Lymphedema is a painful swelling that happens when the body’s lymphatic fluid is unable to circulate properly and builds up in soft tissues. For individuals undergoing breast cancer treatment and those who are post-treatment, lymphedema can pose new challenges at an already difficult time. There are support services available to assist you.

Lymphedema

Lymph nodes are small, bean-shaped masses of tissue that are located in clusters throughout the body, including in the armpit. Lymph nodes play a crucial role in helping to fight infection; they filter and trap bacteria, viruses, and other unwanted substances in the body, so that special white blood cells (called lymphocytes) can then destroy them. People with cancer who have undergone lymph node removal and/or radiation as part of their treatment are at risk for developing lymphedema. Lymphedema most commonly occurs in the arms or legs. For more information on lymphedema, read CancerCare’s fact sheet titled, “Coping With Lymphedema.”

Lymphedema Resources

Wearing non-elastic bandages or compression garments on the affected can help drain the lymph fluid and reduce swelling. It’s important to wear a compression garment when flying, even on short flights, as air pressure changes can lead to increased swelling.

For many individuals, the out-of-pocket expense of the garments can be a significant financial challenge. There are some resources that can help individuals in purchasing the lymphedema supplies that they need. Ask your health care team if you should be fitted for a compression garment.

CancerCare
www.cancercare.org
800-813-4673

CancerCare may be able to assist with a one-time grant for the purchase of lymphedema supplies. To determine eligibility, call our Hopeline at 800-813-4673 and speak with an oncology social worker.

All4One LympheDIVAS’s Program
www.cancer1source.org

The All4One LympheDIVAS’s Program can offer free/or reduced cost supplies for a limited number of women monthly. For more information about financial eligibility and other criteria, visit their website.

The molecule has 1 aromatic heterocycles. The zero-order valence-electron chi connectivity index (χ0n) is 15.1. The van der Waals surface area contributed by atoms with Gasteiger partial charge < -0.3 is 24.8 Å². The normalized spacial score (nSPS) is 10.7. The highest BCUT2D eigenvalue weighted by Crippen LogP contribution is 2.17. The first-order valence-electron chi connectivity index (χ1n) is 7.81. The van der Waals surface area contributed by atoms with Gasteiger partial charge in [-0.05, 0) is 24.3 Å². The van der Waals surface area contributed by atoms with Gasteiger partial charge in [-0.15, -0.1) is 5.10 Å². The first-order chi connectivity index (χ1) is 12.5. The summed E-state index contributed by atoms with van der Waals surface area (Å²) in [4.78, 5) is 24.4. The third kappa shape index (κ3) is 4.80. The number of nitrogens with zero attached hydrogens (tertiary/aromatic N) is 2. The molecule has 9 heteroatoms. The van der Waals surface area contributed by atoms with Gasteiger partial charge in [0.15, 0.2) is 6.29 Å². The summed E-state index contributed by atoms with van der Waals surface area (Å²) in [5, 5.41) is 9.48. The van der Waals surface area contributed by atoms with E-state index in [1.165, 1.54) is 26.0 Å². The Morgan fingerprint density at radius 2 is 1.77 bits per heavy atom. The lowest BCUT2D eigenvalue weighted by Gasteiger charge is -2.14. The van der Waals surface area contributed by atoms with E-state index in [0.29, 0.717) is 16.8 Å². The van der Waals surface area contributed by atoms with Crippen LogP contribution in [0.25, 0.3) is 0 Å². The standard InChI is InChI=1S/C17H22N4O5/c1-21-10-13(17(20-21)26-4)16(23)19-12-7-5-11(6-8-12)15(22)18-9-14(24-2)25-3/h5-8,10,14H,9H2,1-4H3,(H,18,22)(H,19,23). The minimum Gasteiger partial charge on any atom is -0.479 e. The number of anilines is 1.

National Lymphedema Network
www.lymphnet.org/patients/garment-fund
800.541.3259

The National Lymphedema Network offers a garment fund for women who demonstrate a significant financial need and whose physical therapists are members of their network. For eligibility information, visit their website.

Sister’s Network: Breast Cancer Assistance Program
www.sistersnetworkinc.org
866-781-1808

The Sister’s Network offer financial assistance for utilities and medical accessories (prosthesis, medical bras and compression arm sleeves) through their Breast Cancer Assistance Program (BCAP). BCAP is available to breast cancer survivors, individuals currently in treatment and facing financial challenges.

Seek Support

Financial stress often causes emotional stress. Oncology social workers are licensed professionals who counsel people affected by cancer, providing emotional support and helping people access practical assistance. There may be other local organizations that provide assistance for lymphedema supplies. CancerCare’s oncology social workers can help you find financial resources to help with these expenses. Call 800-813-HOPE (4673) for more information.

Another resource is CancerCare’s A Helping Hand (www.cancercare.org/helpinghand). This is a searchable, online database of financial and practical assistance available for people with cancer. This comprehensive online tool features up-to-date contact information and descriptions for hundreds of national and regional organizations offering financial help to people with cancer. You can search by diagnosis, zip code and type of assistance.

Edited by Stacy Lewis, LMSW, ACHP-SW

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Last updated April 27, 2017

The information presented in this publication is provided for your general information only. It is not intended as medical advice and should not be relied upon as a substitute for consultations with qualified health professionals who are aware of your specific situation. We encourage you to take information and questions back to your individual health care provider as a way of creating a dialogue and partnership about your cancer and your treatment.

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